COURSE SUMMARY Synthetic Biology is an emerging technology that hopes to further develop biology as a substrate for engineering by adapting concepts developed in other fields of engineering. Foundational tools to meet this challenge include: ready access to off-the-shelf standardized biological parts and devices; a reliable and defined cellular chassis in which engineers can assemble and power DNA programs; and computational tools as well as measurement standards that enable the ready integration of simpler devices into many-component functional systems. By applying these engineering foundations to the richness and versatility of biology, some of the world’s most significant challenges can be addressed. For example advanced genome, protein and pathway redesign, metabolic engineering and cell-programmed therapeutics have already benefited from the tools of synthetic biology, and these developments will serve as the point of departure for many of the foundational topics. As synthetic biology matures into a robust engineering discipline, it should be capable of transforming the biotechnology, pharmaceutical, and chemical industries as well as suppliers of biotechnology tools, reagents, and services. This summer course offers an unprecedented opportunity to learn about this emerging field from its leaders as well as engage in hands-on computational and laboratory work using the latest tools and techniques. http://bit.ly/J6SgmJ
"As bacteria digest sewage, they also generate electrons. Scientists have tried to harness this phenomenon through microbial fuel cells, in which bacteria generate usable power as they clean wastewater. Now, electro-microbiologist Oriana Bretschger, of the J. Craig Venter Institute, has announced big strides this two-in-one technology. They’ve taken the typical lab prototype and debugged it, scaled it up, and made it cheaper to build.
ORIANA BRETSCHGER (J. Craig Venter Institute):
We’ve moved away from your typical expensive hand-blown laboratory equipment, into something that you could buy from your typical hardware store...."
International workshop highlights opportunities for synthetic biology to improve field based diagnostics. By: Robert Angus May 9, 2012 12:27 PM. An international workshop on 'Novel field based diagnostics' was held at FERA on the 14th ...
Gerald F. Joyce "All known examples of life belong to the same biology, but there is increasing enthusiasm among astronomers, astrobiologists, and synthetic biologists that other forms of life may soon be discovered or synthesized. This enthusiasm should be tempered by the fact that the probability for life to originate is not known. As a guiding principle in parsing potential examples of alternative life, one should ask: How many heritable “bits” of information are involved, and where did they come from? A genetic system that contains more bits than the number that were required to initiate its operation might reasonably be considered a new form of life." http://bit.ly/J8I7H0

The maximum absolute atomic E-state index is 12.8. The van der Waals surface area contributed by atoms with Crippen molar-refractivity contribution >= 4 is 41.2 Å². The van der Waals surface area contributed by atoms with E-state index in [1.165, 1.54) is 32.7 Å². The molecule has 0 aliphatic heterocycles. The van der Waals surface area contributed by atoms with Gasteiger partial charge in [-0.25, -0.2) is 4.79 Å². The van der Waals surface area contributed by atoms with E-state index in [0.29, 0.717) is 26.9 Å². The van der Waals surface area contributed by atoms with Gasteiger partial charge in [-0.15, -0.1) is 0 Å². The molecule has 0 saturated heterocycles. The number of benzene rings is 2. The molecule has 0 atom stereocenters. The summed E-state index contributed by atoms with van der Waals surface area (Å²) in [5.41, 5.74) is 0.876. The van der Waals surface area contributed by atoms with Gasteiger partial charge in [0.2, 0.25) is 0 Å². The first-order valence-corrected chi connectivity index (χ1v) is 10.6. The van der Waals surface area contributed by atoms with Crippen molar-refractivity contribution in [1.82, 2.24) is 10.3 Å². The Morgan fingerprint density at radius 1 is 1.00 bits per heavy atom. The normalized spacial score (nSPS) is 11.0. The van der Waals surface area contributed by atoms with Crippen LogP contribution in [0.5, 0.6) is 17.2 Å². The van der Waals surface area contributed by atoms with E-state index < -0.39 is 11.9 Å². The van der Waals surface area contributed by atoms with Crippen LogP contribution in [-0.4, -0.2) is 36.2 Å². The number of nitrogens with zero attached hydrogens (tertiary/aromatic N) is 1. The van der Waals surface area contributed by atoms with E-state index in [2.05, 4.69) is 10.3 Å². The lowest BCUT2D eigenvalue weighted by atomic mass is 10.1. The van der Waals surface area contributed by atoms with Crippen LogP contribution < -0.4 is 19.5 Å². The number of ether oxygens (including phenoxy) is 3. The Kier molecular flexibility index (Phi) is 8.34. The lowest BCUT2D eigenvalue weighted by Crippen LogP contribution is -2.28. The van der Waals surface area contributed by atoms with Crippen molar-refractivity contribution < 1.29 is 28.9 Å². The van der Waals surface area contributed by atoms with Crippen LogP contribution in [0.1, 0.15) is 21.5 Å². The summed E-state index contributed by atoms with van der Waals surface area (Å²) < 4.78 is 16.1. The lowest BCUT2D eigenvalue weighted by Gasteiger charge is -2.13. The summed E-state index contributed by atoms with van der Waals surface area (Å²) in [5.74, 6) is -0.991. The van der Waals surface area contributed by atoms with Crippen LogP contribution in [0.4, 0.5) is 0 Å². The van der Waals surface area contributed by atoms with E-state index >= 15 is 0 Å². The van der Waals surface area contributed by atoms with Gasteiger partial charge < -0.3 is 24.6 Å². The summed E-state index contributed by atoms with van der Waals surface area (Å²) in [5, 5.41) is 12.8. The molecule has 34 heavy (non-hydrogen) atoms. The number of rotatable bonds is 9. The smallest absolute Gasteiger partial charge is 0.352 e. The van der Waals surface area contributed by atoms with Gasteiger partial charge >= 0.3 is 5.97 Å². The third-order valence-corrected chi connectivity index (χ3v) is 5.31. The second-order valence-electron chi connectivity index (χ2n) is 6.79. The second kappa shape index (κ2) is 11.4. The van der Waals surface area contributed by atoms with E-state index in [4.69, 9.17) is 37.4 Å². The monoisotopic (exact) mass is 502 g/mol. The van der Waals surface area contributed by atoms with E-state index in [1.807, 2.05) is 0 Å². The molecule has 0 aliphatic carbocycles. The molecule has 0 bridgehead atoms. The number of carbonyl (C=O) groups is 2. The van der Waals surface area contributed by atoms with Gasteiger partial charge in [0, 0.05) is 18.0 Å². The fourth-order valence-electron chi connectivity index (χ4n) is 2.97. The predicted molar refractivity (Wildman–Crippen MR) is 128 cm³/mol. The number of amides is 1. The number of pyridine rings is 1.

"If economic imperatives produce synthetic biology products that are deliberately engineered to fail — as they did with the products of the past — then a future world full of engineered living artefacts (bio-facts) risks being dominated by self-reproducing ‘bio-spam’...."
Novel advances in the design of three-dimensional bio-scaffolds to control cell fate: translation from 2D to 3D
by Santos E, Hernández RM, Pedraz JL, Orive G. "Recreating the most critical aspects of the native extracellular matrix (ECM) is fundamental to understand and control the processes regulating cell fate and cell function. From the ill-defined complexity to the controlled simplicity, we discuss the different strategies that are being carried out by scientists worldwide to achieve the latest advances in the sophistication of three-dimensional (3D) scaffolds, stressing their impact on cell biology, tissue engineering and regenerative medicine. Synthetic and naturally derived polymers like polyethylene glycol, alginate, agarose, etc., together with micro- and nanofabrication techniques are allowing the creation of 3D models where biophysical and biochemical variables can be modified with high precision, orthogonality and even in real-time."